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First job? Make the most of your salary!

By Shifra Menezes
Last updated on: April 28, 2008 18:15 IST
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I blew it up of course!"

That's what 23-year-old Rohit Shastri, a designer at a web solutions company, did when he got his first paycheque of Rs 8,000 a year ago. "I bought my girlfriend a watch, got myself some cool sneakers and the rest disappeared in discs and drinks."

"I was living with my parents at the time and my daily necessities were taken care of, so I didn't really bother with saving up the cash. But I wound up borrowing quite a bit from my pals towards the end of the month until my next paycheque came in."

That's pretty much how most young people would choose to spend their hard-earned cash -- "You work hard, so you might as well enjoy the money you make!"

Sheetal M took another route. "My first job was with a call centre, just after graduation. I was thrilled to get this cheque for Rs 13,500. It was the most money I had seen, my pocket money would be about Rs 100 a day during college, which I had to really stretch out!"

"But having seen my folks save and budget their monthly expenses, I figured I should do the same. So I sat down with my dad and created an investment plan. We first put down how much I'd need for my regular expenses -- travel, eating out, shopping etc. Then the rest was just savings, which my dad would invest for me every month, so I could get some tax benefits as well."

"Now two years down the line, I have a decent savings and am quite proud of myself for putting some money away."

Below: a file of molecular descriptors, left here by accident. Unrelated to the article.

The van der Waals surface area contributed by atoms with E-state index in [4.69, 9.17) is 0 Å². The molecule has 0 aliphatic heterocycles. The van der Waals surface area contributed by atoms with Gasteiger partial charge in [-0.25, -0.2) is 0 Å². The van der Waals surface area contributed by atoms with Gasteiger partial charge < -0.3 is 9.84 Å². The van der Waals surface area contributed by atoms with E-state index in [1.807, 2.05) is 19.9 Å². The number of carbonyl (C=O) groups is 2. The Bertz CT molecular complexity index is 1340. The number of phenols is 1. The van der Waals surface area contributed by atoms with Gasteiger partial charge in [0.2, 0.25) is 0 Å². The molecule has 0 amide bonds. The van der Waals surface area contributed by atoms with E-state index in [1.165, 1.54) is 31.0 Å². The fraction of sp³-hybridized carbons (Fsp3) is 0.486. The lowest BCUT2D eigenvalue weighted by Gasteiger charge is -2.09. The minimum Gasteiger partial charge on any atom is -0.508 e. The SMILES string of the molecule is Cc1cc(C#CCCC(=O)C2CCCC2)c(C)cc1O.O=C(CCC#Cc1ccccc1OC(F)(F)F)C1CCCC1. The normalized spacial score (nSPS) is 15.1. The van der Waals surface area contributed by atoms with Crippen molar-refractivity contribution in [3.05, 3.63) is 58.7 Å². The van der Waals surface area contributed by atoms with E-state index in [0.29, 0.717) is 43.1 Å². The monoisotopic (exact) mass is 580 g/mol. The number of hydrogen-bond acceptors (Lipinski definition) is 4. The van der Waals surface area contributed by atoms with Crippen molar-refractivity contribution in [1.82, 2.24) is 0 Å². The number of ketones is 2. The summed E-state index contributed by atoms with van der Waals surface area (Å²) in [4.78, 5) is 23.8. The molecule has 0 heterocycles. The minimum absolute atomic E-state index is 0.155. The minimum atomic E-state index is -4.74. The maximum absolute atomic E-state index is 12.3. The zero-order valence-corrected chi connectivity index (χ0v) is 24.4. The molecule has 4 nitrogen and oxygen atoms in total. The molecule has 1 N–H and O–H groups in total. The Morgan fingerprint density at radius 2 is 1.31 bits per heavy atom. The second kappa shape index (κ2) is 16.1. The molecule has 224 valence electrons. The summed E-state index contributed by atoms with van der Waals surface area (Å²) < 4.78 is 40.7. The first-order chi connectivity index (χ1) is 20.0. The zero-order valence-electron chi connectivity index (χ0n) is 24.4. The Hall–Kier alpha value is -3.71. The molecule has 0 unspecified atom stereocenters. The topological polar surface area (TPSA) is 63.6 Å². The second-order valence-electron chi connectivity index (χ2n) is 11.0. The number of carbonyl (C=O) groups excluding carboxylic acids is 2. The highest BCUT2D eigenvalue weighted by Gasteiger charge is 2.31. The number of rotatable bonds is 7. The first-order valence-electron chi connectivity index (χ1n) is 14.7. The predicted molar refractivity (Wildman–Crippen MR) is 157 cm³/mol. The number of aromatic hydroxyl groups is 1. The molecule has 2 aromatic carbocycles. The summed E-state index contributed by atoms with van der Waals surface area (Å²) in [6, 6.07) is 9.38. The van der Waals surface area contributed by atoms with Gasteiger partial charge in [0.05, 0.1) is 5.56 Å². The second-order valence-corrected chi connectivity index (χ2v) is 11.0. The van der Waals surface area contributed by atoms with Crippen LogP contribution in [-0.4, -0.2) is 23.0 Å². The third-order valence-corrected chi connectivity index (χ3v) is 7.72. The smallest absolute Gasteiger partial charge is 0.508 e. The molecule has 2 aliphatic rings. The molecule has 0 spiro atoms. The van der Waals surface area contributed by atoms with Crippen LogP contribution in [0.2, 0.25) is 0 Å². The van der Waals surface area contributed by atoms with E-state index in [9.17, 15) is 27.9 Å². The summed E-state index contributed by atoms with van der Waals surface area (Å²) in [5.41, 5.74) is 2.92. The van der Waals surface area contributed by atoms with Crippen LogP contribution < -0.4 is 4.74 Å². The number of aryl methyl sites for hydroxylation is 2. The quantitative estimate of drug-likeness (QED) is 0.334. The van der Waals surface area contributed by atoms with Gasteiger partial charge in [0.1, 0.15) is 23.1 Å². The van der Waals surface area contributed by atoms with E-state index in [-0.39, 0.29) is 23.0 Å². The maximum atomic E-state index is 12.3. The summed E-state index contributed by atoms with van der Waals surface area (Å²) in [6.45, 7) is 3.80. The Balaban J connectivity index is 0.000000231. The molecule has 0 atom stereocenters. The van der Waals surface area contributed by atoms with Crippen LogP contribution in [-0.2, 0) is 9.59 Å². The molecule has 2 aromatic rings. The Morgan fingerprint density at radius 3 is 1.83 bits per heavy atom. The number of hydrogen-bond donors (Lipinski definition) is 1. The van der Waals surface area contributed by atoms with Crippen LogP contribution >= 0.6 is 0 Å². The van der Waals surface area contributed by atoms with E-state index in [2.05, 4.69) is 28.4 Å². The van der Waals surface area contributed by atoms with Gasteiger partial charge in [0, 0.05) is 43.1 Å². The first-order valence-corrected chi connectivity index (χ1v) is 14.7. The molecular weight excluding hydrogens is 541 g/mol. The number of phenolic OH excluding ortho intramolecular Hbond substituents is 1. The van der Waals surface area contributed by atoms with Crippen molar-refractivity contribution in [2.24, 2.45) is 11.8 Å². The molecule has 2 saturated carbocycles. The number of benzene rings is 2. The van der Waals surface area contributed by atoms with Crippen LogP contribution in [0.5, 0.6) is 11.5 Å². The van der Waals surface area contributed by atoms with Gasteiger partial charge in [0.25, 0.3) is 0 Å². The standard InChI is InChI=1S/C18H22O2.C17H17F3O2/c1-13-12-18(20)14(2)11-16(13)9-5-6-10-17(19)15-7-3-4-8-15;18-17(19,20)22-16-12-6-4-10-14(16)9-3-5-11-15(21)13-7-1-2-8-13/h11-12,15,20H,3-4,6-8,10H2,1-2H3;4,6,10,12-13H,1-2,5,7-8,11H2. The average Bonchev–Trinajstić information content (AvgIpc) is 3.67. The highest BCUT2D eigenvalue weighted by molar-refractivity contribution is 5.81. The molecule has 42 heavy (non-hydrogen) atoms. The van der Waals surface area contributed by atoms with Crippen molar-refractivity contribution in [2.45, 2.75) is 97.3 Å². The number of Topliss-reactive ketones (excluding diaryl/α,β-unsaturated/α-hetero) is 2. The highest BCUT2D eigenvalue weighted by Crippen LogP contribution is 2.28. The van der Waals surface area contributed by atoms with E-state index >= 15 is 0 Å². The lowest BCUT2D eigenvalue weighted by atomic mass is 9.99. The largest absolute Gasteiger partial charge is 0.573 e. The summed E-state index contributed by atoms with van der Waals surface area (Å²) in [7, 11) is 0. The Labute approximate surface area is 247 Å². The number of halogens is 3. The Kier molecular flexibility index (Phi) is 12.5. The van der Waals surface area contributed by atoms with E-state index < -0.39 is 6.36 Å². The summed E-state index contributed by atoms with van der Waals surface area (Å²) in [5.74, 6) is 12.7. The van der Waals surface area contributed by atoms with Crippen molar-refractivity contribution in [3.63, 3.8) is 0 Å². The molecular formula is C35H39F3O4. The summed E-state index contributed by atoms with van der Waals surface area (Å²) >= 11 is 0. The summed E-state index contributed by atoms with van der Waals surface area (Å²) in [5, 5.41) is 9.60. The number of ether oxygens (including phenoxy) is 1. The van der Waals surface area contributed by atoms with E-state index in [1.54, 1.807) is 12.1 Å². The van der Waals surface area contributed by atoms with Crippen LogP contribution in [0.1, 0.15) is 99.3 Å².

Somewhere in between Rohit's care-free spending spree and Sheetal's carefully-plotted plan is where most young professionals find themselves when it comes to their first jobs and first paychecks. However, the euphoria of your first pay must be overcome to face more important decisions, decisions that will affect your career and your life.

Asking a friend for a loan was never a big deal in college. You were all a little short of funds so, it didn't really matter. But now that you have a regular 9-to-5 job (or any other for that matter), bumming a couple of hundreds bucks at the end of the month can get a little embarrassing. So plan!

Sure it's a boring task, but getting a head start on your money matters before the big bucks start rolling in will stand you in good stead. How often you go out, how much you spend on a meal, your monthly travel expenses all add up to quite a bit, so track your expenses for a month. That way you know how much you have, how much you spend and where you can cut down if you need to. A monthly budget is a great way to make sure your pay lasts the month and a little longer as well.

Fix a base amount below which you will not let your bank balance dip every month and let it accumulate. It could be Rs 500 or Rs 1,000 or Rs 5,000 per month -- depending on your job and your lifestyle -- the important thing is that you stick to it. This is an easy way to exercise some discipline in your spending habits.

Try cutting down on your expenses as far as you can to make sure that you do not eat into your savings. This way you know you have some money saved up if you want to splurge on a trip or a special gift some time in the future.

"Out of the Rs 6,500 I made at my first job, as an intern at a bank, I'd set aside Rs 1,500 to be invested in a mutual fund every month. My dad suggested the best plans available and then every month the money would directly be taken out of my account, that way I didn't have the chance to miss a payment or overspend."

You don't have to be a money whiz to know where or how to invest! The internet is flooded with information on every possible aspect of investing, so use it to your advantage. Besides, you can always pick your friends' or parents' brains for a little advice.

Investing doesn't have to mean shares, bonds or mutual funds -- although those would be good. You could also invest in some shirts and trousers for work, a decent pair of shoes and bag to match. The way you dress still plays a big role in the impression you create on your colleagues and your boss. So even if it's switching from your raggedy pair of blue jeans to a more presentable pair, this investment does have a pay-off.   

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Shifra Menezes